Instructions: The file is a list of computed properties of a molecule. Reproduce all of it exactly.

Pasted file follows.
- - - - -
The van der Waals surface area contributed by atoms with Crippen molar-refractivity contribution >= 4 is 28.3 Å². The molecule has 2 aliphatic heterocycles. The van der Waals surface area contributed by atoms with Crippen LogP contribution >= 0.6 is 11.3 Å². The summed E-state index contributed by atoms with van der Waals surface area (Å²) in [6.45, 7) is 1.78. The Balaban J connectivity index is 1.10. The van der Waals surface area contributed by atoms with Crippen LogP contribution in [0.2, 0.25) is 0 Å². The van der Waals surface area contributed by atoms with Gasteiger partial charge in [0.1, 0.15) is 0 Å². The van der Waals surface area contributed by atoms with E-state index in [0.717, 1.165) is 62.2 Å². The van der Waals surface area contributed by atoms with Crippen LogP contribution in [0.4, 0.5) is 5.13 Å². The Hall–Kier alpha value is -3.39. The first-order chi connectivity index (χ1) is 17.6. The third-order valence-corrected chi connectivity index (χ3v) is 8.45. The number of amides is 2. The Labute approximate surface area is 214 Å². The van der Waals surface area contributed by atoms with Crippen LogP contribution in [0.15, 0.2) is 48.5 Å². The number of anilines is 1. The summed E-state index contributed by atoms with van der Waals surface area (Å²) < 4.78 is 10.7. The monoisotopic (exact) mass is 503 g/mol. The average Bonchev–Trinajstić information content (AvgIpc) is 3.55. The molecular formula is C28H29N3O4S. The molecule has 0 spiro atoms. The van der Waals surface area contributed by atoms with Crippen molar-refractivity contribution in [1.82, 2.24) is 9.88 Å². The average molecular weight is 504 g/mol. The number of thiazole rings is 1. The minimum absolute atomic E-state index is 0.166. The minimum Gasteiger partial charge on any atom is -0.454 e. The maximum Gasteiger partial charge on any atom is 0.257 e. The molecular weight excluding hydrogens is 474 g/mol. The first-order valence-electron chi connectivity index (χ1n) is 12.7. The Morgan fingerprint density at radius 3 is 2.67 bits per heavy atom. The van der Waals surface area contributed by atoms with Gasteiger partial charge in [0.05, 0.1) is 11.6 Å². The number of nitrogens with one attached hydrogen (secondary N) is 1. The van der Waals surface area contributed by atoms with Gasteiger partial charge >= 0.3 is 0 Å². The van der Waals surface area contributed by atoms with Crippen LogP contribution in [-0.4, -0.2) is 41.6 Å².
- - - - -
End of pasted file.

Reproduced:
The van der Waals surface area contributed by atoms with Crippen molar-refractivity contribution >= 4 is 28.3 Å². The molecule has 2 aliphatic heterocycles. The van der Waals surface area contributed by atoms with Crippen LogP contribution >= 0.6 is 11.3 Å². The summed E-state index contributed by atoms with van der Waals surface area (Å²) in [6.45, 7) is 1.78. The Balaban J connectivity index is 1.10. The van der Waals surface area contributed by atoms with Crippen LogP contribution in [0.2, 0.25) is 0 Å². The van der Waals surface area contributed by atoms with Gasteiger partial charge in [0.1, 0.15) is 0 Å². The van der Waals surface area contributed by atoms with E-state index in [0.717, 1.165) is 62.2 Å². The van der Waals surface area contributed by atoms with Crippen LogP contribution in [0.4, 0.5) is 5.13 Å². The Hall–Kier alpha value is -3.39. The first-order chi connectivity index (χ1) is 17.6. The third-order valence-corrected chi connectivity index (χ3v) is 8.45. The number of amides is 2. The Labute approximate surface area is 214 Å². The van der Waals surface area contributed by atoms with Crippen LogP contribution in [0.15, 0.2) is 48.5 Å². The number of anilines is 1. The summed E-state index contributed by atoms with van der Waals surface area (Å²) < 4.78 is 10.7. The monoisotopic (exact) mass is 503 g/mol. The average Bonchev–Trinajstić information content (AvgIpc) is 3.55. The molecular formula is C28H29N3O4S. The molecule has 0 spiro atoms. The van der Waals surface area contributed by atoms with Crippen molar-refractivity contribution in [1.82, 2.24) is 9.88 Å². The average molecular weight is 504 g/mol. The number of thiazole rings is 1. The minimum absolute atomic E-state index is 0.166. The minimum Gasteiger partial charge on any atom is -0.454 e. The maximum Gasteiger partial charge on any atom is 0.257 e. The molecular weight excluding hydrogens is 474 g/mol. The first-order valence-electron chi connectivity index (χ1n) is 12.7. The Morgan fingerprint density at radius 3 is 2.67 bits per heavy atom. The van der Waals surface area contributed by atoms with Gasteiger partial charge in [0.05, 0.1) is 11.6 Å². The number of nitrogens with one attached hydrogen (secondary N) is 1. The van der Waals surface area contributed by atoms with Gasteiger partial charge >= 0.3 is 0 Å². The van der Waals surface area contributed by atoms with Crippen LogP contribution in [-0.4, -0.2) is 41.6 Å².